Those who dissent yet remain active in conversation and public debate will be those willing and able to put up with the vilification costs. Which will often be the more ideologically motivated. So, the paradoxical effect of trying to restrict diversity in opinion will to make the more stridently non-conformist more publicly salient. Worse, the more that the more ideologically motivated have a monopoly in expressing concerns prevalent among the reluctantly silent, the more capacity the ideologically motivated will have to build support among such.
Given that contemporary grading-by-opinion principle within the cultural “commanding heights” is profoundly progressivist, that will create a tendency to de-stabilise centre-right politics, as more moderate politicians are pushed into failing to respond to concerns among their voters, and so begin to lose out to less conformist political entrepreneurs. Conversely, the (quite accurate) sense of being ignored and hectored by arrogant and condescending elites will give the counter-identity of populism so much to work with.
So, the effect of conformity-enforcing pointing-and-shrieking, and the rhetoric of denunciation, of imposing social costs on dissenting opinion, will to increase polarising extremity in public debate.
Including via the effect on the proponents of the opinion-dominates principle. Both their sources of information, and their capacity to use information, will degrade. If transgressing the opinion norms determines your moral standing, then information coming from those deemed to lack moral standing will be massively discounted. The reluctant silence of those unwilling to bear the costs and risks of dissent will give a false impression of the actual patterns of opinion. Moreover, entertaining thoughts that might lead to oneself transgressing against the opinion norms becomes dangerous to one’s standing and sense of identity, as does paying attention to any facts that might lead one to such thoughts.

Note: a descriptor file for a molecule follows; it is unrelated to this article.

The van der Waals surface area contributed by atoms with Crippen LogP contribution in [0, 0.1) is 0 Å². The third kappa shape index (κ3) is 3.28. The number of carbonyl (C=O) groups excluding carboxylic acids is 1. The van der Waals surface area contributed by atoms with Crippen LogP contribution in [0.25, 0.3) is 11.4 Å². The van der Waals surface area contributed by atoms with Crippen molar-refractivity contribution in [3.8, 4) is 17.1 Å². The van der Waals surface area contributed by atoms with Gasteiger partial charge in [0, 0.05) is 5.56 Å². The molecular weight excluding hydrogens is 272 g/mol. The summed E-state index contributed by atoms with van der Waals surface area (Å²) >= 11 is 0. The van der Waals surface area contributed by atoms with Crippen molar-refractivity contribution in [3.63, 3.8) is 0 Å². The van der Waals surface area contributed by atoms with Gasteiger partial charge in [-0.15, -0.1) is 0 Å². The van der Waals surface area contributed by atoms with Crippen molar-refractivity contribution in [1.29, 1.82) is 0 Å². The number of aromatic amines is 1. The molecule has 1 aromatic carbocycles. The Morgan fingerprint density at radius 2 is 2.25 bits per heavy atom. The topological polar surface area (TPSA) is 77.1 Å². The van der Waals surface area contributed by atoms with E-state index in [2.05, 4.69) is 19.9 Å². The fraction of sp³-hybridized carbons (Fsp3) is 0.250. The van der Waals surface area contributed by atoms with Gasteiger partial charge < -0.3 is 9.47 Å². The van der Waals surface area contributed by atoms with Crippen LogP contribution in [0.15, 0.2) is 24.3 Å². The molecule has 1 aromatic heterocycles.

The more one’s social milieu is made up of people who grade people’s moral standing via their opinions, the more opinion-conformity there will be within that social milieu, as the penalties of transgression mount, and the connection between opinion and identity increase. The increasing-conformity social mechanisms nicely set out in Cass Sunstein’s Why Societies Need Dissent come into play. The effect will be to create increasing opinion “bubbles” where dissent will seem even more outlandish and aberrant and so even more subject to vilification and loss of moral standing. The “I can tolerate anyone except the outgroup” effect becomes that much stronger.
This is nowhere clearer than in the debate over political correctness itself. To claim that there is a problem with PC is to put oneself outside the cognitive tribe of those adhering to “proper” opinion; or, at least, to put one’s tribal membership, as a person with good moral standing, at risk. Conversely, those most likely to publicly criticise the dynamics of PC are those mostly likely to already diverge from “proper” opinion, so be already discounted. So, “good folk” are blocked from listening to, or giving any substantive consideration to, such critiques.